WWII shells unearthed in Northeast China
HARBIN -- Four shells suspected to have been left by the Japanese army during World War II have been unearthed in Qiqihar, a city in Northeast China's Heilongjiang province, local police said Friday.
The shells, each of which weighs 2.5 kilograms and is 30 centimeters long, were found by a group of workers on Sunday in a construction site near a railway station, according to the public security bureau of Ang'angxi district.
A worker spotted a rusty shell while digging about two meters deep into the ground. Later, the workers found another three shells nearby. They reported them to the police. People near the site were evacuated after the discovery, the bureau said.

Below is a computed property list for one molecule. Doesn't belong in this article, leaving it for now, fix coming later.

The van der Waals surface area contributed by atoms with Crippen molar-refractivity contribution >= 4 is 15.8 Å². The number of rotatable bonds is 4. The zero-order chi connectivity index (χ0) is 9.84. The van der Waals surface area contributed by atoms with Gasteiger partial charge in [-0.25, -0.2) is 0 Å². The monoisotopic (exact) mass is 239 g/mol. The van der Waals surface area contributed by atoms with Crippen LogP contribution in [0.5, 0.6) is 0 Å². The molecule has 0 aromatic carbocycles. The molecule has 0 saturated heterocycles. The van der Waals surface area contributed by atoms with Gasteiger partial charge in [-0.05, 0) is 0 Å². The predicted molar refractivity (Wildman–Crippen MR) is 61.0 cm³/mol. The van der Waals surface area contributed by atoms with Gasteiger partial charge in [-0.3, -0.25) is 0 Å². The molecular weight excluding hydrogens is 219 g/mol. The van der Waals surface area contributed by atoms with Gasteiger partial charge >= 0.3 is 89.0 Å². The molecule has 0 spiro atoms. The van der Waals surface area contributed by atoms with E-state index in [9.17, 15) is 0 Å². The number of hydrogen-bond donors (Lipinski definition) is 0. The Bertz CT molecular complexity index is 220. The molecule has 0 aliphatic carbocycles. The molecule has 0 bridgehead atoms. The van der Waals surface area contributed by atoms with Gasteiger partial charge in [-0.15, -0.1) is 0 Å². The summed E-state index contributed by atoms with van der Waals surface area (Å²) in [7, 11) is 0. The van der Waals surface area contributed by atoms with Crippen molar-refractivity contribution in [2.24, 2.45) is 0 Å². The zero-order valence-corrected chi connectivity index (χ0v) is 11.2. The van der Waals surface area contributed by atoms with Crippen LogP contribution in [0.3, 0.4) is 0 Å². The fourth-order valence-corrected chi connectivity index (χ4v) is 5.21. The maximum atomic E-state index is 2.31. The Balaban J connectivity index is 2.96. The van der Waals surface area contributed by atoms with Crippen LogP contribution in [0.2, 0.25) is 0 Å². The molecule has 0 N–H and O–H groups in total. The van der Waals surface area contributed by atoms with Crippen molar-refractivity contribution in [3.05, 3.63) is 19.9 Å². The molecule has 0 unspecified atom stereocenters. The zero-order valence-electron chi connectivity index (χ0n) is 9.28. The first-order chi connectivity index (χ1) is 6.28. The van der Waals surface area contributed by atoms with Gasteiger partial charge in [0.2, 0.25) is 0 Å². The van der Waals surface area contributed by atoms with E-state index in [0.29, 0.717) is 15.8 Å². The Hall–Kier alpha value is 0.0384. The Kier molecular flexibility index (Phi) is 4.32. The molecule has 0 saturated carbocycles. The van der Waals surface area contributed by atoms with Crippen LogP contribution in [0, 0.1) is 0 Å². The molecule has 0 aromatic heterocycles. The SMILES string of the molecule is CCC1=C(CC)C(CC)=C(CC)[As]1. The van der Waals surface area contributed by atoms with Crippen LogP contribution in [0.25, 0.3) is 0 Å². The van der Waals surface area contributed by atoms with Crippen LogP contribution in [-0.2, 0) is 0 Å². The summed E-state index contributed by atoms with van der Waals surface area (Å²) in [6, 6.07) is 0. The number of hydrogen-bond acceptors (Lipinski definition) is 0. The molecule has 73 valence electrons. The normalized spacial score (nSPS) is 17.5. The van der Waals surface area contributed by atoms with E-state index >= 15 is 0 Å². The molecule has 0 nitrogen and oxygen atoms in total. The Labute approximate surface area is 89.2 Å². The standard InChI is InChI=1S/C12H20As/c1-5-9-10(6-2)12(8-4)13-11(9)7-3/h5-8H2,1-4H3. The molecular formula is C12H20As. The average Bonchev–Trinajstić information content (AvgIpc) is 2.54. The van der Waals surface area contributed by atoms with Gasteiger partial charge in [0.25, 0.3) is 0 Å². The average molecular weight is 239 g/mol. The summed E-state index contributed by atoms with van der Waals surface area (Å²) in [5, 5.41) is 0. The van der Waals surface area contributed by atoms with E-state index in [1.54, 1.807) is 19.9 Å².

The shells are believed to have been left by invading Japanese troops during World War II. They were well preserved and had a risk of explosion. The police have moved them to a safe place.
Two Japanese chemical weapon units were once stationed in Qiqihar. After the Japanese retreated, large amounts of bombs, shells and mines were left behind. Undiscovered explosives still pose a threat to local residents.
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